Dera Ismail Khan District

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Dera Ismail Khan District
ضلع ڈیره اسماعیل خان
Bilot Fort Temple - Panorama 2.jpg
Mahra 1.png
Top: Hindu-Buddhist ruins at Kafir Kot
Lal Marah Tombs
Map of Dera Ismail Khan
Map of Dera Ismail Khan
Country Pakistan
Province Khyber Pakhtunkhwa
DivisionDera Ismail Khan
HeadquartersDera Ismail Khan
 • TypeDistrict Administration
 • Deputy CommissionerArifullah Awan[1]
 • District Police OfficerN/A
 • District Health OfficerN/A
 • Total9,334 km2 (3,604 sq mi)
 • Total1,693,594
 • Density180/km2 (470/sq mi)
Time zoneUTC+5 (PST)
Main language(s)Saraiki, Pashto
Number of Tehsils5

Dera Ismail Khan District (Pashto: ډېره اسماعیل خان ولسوالي, Balochi: ڈیرہ عِسمائیل خان, Urdu: ضلع ڈیره اسماعیل خان, Saraiki: دیرہ اسماعیل خان ; often abbreviated as D.I. Khan) is a district in Dera Ismail Khan Division of Khyber Pakhtunkhwa province in Pakistan. The capital of the district is the town of Dera Ismail Khan. The district has an area of 9,334 km2 (3,604 sq mi) and a population of 1,627,132 as of the 2017 Census.[3]


The district of Dera Ismail Khan is bounded on the east by the Bhakkar and Dera Ghazi Khan districts of Punjab. Eastern portions of the district along the Indus River are characterized by fertile alluvial plains, while lands farther from the river consist of clay soil cut by ravines from rainfall. The district is bounded on the southwest by a thin strip of the South Waziristan district, formerly of the Federally Administered Tribal Areas, which separates D.I Khan from the Takht-e-Sulaiman Mountain in the neighboring Baluchistan province. In the northwest is the Tank District.[4]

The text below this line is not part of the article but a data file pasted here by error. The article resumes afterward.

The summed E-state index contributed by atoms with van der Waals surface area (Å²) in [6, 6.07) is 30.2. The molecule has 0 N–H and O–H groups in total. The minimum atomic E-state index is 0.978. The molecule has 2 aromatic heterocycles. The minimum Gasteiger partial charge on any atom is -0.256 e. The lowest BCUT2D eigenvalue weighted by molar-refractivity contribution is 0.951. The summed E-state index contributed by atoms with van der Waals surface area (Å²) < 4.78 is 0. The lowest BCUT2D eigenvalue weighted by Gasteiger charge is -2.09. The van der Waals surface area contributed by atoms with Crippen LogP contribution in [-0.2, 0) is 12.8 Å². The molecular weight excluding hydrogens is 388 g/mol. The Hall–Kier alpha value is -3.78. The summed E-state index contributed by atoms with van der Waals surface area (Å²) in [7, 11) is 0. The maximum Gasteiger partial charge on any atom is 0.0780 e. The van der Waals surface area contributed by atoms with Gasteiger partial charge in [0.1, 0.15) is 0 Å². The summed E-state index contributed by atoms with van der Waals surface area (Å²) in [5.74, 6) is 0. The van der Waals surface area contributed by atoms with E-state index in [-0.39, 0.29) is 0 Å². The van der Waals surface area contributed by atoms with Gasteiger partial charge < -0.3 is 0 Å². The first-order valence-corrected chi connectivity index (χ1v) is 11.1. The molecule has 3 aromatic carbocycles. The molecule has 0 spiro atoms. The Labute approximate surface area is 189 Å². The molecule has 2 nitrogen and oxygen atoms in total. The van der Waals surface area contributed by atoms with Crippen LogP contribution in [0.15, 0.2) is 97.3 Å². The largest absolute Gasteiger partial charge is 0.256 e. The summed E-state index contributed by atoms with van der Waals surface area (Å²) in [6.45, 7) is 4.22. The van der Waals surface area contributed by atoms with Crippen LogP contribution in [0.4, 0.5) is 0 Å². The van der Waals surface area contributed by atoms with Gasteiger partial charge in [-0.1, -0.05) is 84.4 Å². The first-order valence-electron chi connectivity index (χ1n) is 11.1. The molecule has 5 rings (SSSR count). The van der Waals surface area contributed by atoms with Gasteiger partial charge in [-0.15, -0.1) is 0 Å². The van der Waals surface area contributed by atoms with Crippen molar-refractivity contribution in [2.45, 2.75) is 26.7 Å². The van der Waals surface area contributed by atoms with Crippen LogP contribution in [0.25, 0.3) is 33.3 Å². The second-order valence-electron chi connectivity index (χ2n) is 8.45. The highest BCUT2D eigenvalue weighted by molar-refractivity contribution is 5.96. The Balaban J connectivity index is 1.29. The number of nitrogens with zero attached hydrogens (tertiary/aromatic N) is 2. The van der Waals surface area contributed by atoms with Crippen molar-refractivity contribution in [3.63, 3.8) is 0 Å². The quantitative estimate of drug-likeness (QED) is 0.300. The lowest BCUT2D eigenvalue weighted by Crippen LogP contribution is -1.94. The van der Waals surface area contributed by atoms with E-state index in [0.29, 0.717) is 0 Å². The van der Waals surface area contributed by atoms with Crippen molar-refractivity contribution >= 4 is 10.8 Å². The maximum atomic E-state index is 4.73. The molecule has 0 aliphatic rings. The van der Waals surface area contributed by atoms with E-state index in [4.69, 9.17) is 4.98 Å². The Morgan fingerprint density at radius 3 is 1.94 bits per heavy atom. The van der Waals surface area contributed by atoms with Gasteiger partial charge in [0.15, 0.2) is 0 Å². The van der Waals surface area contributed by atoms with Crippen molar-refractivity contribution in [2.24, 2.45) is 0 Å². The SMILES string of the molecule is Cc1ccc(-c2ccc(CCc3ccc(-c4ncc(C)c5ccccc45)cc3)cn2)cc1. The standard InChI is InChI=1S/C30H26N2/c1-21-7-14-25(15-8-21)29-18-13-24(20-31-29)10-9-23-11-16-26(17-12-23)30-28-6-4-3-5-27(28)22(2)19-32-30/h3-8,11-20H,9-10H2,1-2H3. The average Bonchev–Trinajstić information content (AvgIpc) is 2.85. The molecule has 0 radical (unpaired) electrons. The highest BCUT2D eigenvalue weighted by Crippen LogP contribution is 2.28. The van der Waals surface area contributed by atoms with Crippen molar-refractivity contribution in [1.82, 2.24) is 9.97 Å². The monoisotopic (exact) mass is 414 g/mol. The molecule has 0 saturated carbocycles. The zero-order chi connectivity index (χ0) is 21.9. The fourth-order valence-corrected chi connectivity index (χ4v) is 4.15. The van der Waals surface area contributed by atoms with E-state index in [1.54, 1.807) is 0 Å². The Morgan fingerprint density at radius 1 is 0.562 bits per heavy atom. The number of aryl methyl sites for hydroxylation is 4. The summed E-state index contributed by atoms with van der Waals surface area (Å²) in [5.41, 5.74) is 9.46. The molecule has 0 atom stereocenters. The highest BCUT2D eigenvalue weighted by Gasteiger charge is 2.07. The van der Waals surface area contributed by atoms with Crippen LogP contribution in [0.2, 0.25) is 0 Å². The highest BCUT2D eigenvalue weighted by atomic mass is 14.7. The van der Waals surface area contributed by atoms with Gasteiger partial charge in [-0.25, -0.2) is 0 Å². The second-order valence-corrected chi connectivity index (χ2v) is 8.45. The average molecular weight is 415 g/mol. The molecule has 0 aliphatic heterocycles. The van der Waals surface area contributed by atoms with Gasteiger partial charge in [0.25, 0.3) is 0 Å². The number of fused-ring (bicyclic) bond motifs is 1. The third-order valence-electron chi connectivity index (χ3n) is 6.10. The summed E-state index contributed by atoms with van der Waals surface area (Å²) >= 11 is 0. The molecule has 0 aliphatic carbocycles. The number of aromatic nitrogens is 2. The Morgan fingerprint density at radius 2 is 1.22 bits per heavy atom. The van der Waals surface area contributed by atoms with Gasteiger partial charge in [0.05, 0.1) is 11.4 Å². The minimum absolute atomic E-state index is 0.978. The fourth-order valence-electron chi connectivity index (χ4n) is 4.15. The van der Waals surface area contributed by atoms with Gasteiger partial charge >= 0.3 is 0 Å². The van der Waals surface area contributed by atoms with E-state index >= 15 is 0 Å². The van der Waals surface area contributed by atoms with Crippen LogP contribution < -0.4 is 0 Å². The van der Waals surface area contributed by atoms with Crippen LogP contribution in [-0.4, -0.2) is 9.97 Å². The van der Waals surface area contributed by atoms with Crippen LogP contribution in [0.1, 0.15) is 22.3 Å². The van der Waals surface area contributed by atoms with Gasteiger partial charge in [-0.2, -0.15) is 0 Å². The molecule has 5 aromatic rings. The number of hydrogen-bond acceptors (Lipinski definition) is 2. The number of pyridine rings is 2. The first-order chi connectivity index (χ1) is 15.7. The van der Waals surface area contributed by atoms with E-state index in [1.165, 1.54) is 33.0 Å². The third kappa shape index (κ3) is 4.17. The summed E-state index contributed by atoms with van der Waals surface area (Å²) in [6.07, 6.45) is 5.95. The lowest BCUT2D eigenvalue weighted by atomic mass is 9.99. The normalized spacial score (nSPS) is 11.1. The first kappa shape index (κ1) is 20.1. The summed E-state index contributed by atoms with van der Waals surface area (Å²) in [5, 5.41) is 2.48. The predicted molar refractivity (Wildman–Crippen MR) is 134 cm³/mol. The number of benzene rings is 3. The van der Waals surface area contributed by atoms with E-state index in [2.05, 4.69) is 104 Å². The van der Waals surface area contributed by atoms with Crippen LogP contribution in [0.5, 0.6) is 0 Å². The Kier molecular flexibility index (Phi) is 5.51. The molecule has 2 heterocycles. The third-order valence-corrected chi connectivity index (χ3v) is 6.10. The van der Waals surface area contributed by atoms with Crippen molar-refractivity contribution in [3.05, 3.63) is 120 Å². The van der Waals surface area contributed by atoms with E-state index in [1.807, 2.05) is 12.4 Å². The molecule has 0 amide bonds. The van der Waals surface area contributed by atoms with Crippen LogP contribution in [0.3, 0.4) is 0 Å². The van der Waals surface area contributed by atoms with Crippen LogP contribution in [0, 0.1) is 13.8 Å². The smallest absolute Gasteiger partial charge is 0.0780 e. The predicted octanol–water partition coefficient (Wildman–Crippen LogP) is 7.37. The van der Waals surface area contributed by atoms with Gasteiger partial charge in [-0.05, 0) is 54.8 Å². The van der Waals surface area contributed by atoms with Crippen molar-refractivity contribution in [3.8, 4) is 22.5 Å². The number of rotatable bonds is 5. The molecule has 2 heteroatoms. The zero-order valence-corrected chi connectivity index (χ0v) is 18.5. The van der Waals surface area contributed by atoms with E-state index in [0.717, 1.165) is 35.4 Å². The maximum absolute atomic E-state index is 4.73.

D.I Khan is separated from the Marwat plains of the Lakki Marwat district by a spur of clay and sandstone hills that stretch east from the Sulaiman Mountains to the Indus River known as the Sheikh Badin Hills. The highest peak in the range is the limestone Sheik Badin Mountain, which is protected by the Sheikh Badin National Park. Near the Indus River is a spur of limestone hills known as the Kafir Kot hills, where the ancient Hindu complex of Kafir Kot is located.[4] DI Khan is also considered the center of Pakistan because of its location between Bhakkar of South Punjab, Mianwali of North Punjab, Zhob of Balochistan and South Waziristan of Pakistan tribal belt.


It is named after Baloch mercenary Ismail Khan, son of Malik Sohrab Dodai, who laid the foundation of the area.[5]

The Dera Ismail Khan District is littered with ruins from ancient civilizations. Dera Ismail Khan is home to the collection of Hindu ruins from two separate sites 20 miles apart,[4] jointly known as Kafir Kot.

The region came under the influence of the Nanda Empire of ancient India from 300 BCE. With the rise of Chandragupta Maurya, the region came under the complete control of the Mauryan Empire. Afterward, the region was briefly and nominally controlled by the Shunga Empire. However, with the decline of the Shungas, the region passed to local Hindu and Buddhist rulers and was interrupted by foreign rulers. Many of these foreign rulers, like the Indo-Parthians, Sakas, and Kushans converted to Hinduism and Buddhism, and promoted these Indian religions throughout Central and South Asia. The region reached its height under the Buddhist ruler Kanishka the Great. After the fall of the Kushans, the region came under the control of the Gupta Empire of ancient India. During this period, Hindu and Buddhist art and architecture flourished in the area.[6]